29 Jan Kong et al on the Nature of Nurture
You might be getting old, if….
Half your posts are on the theme of, “Nobody reads the classic literature anymore.”
Kong et al.’s The nature of nurture: Effects of parental genotypes is a clever, original analysis, but I assumed that the title was an hommage to Plomin and Bergeman’s no-questions-asked classic paper in BBS (1991), The nature of nurture: Genetic influence on “environmental” measures. But neither Kong et al, or Koellinger and Harden, in their comment on Kong et al, even mention it. BBS papers can be hard to find in full text (Why?) and in fact I can’t find a full text version, and I don’t want to post one on my own. The abstract is here.
(And it didn’t end there. In 1994 Theodore Wachs wrote a book, very influential at the time, called The Nature of Nurture. It was also the title of Plomin’s 2009 contribution to the Festschrift for Sandra Scarr.)
Plomin and Bergeman, published at the height of the twin study era, was concerned with the realization that the old distinction between nature and nurture was starting to break down. All of the usual BG suspects– intelligence, depression, you name it– had turned out be heritable, but once people (mostly Robert Plomin) started looking, it turned out that phenotypes that were supposed to be on the environmental side, like socioeconomic status and parenting practices, were pretty much as heritable as everything else. The paper was extraordinarily influential. Paired with Plomin’s other classic BBS paper from a few years before, Why are Children in the Same Family So Different from Each Other? it marked the beginning of the end of the classic BG era of just quantifying the heritability of things into its integration with social science, under the heading of “gene environment interplay.” (See Plomin’s 1994 book, Genetics and Experience: The Interplay of Nature and Nurture; and my (2006) Inter: Action and Play.
The paper was important for me personally as well. Irv Gottesman was asked to comment on it, he invited me to write it, and we came up with, Is h2=0 a null hypothesis anymore? in which we said,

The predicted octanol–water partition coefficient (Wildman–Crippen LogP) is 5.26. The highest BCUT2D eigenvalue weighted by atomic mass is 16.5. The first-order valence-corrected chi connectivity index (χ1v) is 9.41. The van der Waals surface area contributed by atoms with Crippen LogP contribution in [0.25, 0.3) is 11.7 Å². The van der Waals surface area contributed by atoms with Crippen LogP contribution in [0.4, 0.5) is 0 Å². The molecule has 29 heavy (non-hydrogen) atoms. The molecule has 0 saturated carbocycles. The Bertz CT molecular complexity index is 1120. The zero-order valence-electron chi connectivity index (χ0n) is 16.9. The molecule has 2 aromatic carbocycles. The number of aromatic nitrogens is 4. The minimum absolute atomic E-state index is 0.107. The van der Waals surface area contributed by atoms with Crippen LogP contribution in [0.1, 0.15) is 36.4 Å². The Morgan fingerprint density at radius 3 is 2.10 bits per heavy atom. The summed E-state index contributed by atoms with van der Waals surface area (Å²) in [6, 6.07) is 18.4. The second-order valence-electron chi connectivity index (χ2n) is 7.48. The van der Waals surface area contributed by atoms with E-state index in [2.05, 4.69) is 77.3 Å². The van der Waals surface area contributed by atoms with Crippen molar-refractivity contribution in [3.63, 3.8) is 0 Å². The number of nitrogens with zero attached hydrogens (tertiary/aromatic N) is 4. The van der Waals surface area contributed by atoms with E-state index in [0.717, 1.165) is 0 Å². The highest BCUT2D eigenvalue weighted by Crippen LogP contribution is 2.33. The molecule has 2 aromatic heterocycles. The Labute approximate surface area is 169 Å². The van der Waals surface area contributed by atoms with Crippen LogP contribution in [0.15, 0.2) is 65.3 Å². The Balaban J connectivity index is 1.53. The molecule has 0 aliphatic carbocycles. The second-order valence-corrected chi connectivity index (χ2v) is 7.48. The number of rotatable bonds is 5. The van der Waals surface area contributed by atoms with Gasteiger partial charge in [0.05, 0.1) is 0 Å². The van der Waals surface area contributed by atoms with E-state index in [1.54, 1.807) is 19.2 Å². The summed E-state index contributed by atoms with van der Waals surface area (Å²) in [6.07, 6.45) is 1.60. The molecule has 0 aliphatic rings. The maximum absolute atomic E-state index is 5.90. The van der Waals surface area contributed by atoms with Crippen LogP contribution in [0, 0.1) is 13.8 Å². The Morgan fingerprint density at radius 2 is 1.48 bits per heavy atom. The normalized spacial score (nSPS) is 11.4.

Our concern is about where all this will lead. Behavior is influenced by genotype and environment. The environment provided by a parent is influenced by the parent’s (not to mention the child’s) genotype, and the parent’s rearing environment, which had its own tangle of reciprocal genetic and environmental influences. Every thing is intercorrelated; everything interacts. Where does this leave the columns of model-fitting heritabilities, meticulously computed to two decimal places and starred for statistical significance on the basis of path models that cannot hope to keep pace with the reciprocal causal structures described in the target article?
Having established beyond any reasonable doubt that some’ of the variance of every characteristic is influenced by genes, it may be time to enshrine h2=0 as the first law of behavior genetics, and concede that H2=0 is longer an interesting null hypothesis.
I think we are seeing the same thing happening now, with DNA and GWAS in place of twins. If history repeats itself, the results will be a mixed bag. You can see what is coming down the road: transmitted and untransmitted maternal and paternal GPS, combining with GPS for other traits in the parents and children, correlated with and interacting with observed phenotypes in the parents and kids. Everything is correlated with everything, everything interacts with everything: interplay. What this means is that Kong et al’s talk of variants with “direct” vs. “indirect” effects is a little misleading. Once we are in the domain of the tiny effects of unspecified variants on distant social outcomes like educational attainment there are no direct effects. (Just by the way, there are no “causal variants” either.) There is just a complex network of genetic and environmental inputs into developmental systems. In human beings, where controlled experimentation is impossible, it is very difficult to make substantive scientific progress.
Gene environment interplay has produced a mountain of social science, all sorts of more or less interesting models of what is correlated with what and how. I have produced a bunch of that sort of stuff myself. Seen from the inside, as an exercise in genetically informed social scientific methodology, it is fascinating. I have spent half my career doing that kind of thing. But at the end of the day, genomics won’t shine the bright light of biological genetics on the social sciences; instead it will ensnare genetics in the methodological briar patch of social science.